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Thursday, 27 June 2013

What to do on a container ship



You must be wondering what there is to do on a container ship.   Well, so far I’ve not been bored.  I’ve spent a lot of my time on the Bridge, watching sunrise and sunset, plus moonrise.  
And to be honest, I think the crew like someone different to speak to.  It’s interesting to hear their stories about where they’ve been in the world, about their countries and have navigational terms explained to me.  


                The swimming pool’s been filled now  so I intend to exercise every day, plus read, write and sleep.  Yes, I think it must be the sea air because for some reason, I’m sleeping…a lot.

The Castle - front of ship.  Nice and quiet to sit and read
                I’ve been up to the ‘Castle’ (the front of the ship) and sat for a couple of hours, reading and chilling out.  It’s very quiet up there. 
                There’s also an Officer’s Day room with lots of videos, even the VHS kind!  Most of the videos are the BBC Blue Planet series, so when I want to, I’ll settle down and watch some about sea life, penguins and polar bears.  But for now I’m content to read in the quiet Castle area, chat to the crew and sing karaoke (read below).




Things I will do in time:
·         A tour around the Engine Room
·         A practise emergency drill.

Food
What about the food?  I was apprehensive at first as I had no idea what to expect. It’s not a cruise ship after all. This pic gives you an idea (I will upload video later, it takes a long time to upload) and whilst it’s not gourmet food, it’s well prepared, and ‘prepared with love:’ the chef explained that he misses his family – wife, young boy and girl – so when he prepares our food, he always thinks of them and this makes him happy.  I assured him the love comes through into the taste of the food, this seemed to make him happy!  He also listens to the rock band Journey a lot and you’ll always hear him singing…this is one good-natured chef.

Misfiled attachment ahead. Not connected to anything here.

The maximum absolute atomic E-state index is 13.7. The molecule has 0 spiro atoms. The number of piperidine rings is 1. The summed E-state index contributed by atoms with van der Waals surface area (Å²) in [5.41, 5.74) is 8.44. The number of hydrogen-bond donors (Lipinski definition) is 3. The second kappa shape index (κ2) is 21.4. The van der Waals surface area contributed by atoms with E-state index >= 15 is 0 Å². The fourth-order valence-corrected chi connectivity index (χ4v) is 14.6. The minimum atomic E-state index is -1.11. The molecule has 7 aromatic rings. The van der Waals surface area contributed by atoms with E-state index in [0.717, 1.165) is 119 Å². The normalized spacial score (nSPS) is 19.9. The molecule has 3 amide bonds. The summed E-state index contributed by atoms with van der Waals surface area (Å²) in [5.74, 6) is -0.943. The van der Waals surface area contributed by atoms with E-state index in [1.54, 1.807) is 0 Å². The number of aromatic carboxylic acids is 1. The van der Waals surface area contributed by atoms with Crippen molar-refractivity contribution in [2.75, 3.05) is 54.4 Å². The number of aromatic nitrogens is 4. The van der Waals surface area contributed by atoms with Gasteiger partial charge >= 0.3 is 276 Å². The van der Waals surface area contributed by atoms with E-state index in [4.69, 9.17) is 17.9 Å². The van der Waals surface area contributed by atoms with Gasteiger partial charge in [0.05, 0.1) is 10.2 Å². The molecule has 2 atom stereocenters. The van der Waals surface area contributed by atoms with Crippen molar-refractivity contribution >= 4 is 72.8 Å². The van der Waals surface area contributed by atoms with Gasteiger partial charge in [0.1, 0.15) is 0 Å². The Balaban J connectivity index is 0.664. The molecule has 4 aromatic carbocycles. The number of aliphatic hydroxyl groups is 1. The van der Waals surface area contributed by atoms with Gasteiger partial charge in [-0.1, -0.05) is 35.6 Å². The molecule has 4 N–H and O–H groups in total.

Meal times:        Breakfast: 07:00 – 08:00
                                Lunch 12:00 – 13:00
                                Dinner 17:00 – 18:00

        
Something you wouldn’t do on a cruise ship / differences
I had a ‘Titanic’ moment yesterday.  You know, where Kate Winslet goes to a ‘real’ party in the bowels of the ship with Leonardo Di Caprio?  Let me explain:
Passengers have to eat in the Officer’s Mess area.  So I eat on the same table as the Captain, Chief Officer, Chief Engineer and 2nd Engineer.  These crew are German and Polish.  The Chief Officer, as I said in my past post, is pleasant and friendly, the Chief Engineer is friendly enough and the Captain, well, he’s just very ‘German.’  We have a new Swiss Captain joining us in Genoa and interestingly, most of the crew have said words to me such as “Don’t worry, the next Captain is very friendly and smiles a lot.” Everybody seems very excited about this new Captain joining…hmm, that speaks volumes, especially for all the crew to say the same thing.  You have to read into what’s NOT said sometimes. 
So the cook and Steve, the Steward, motioned to me after my meal.  “Come and join us all in the evenings if you like” they offered.  You see, the non-officer crew have a different meal and Recreation room.  I wandered down there at 7pm to find those who’re off duty loading up Karaoke onto a big screen and belting out Barry Manilow, Queen and Journey (yes, the Chef), amongst other songs!  I refrained this time, but feel comfortable joining them whenever I want to, to sing a few of my own.   They often play the guitar too.
So I joined the ‘real party.’  I say that it’s something you wouldn’t necessarily do on a cruise ship as I’m aware that cruise ships are passenger focused, hence there’s a lot of entertainment put on for people.  I don’t know whether you’d be allowed to join in the staff’s own parties on board.  A container ship’s different: the passenger is like one of the crew, except he/she doesn’t work.  You become involved more and interact a lot with all the crew, becoming like one big family, but being mindful not to get in the way of their work.
Another difference to note is the actual boarding of the ship.  Once inside, there’s a lift to take you up and down the various levels but to actually join the ship, there’s only a very steep walkway

Note if you’re not too able bodied, container ship travel might not be for you.
Remember, I’ll be updating you all as and when I can as there’s no internet on board a ship, so be patient with me and keep your eyes peeled…I haven’t forgotten you all!
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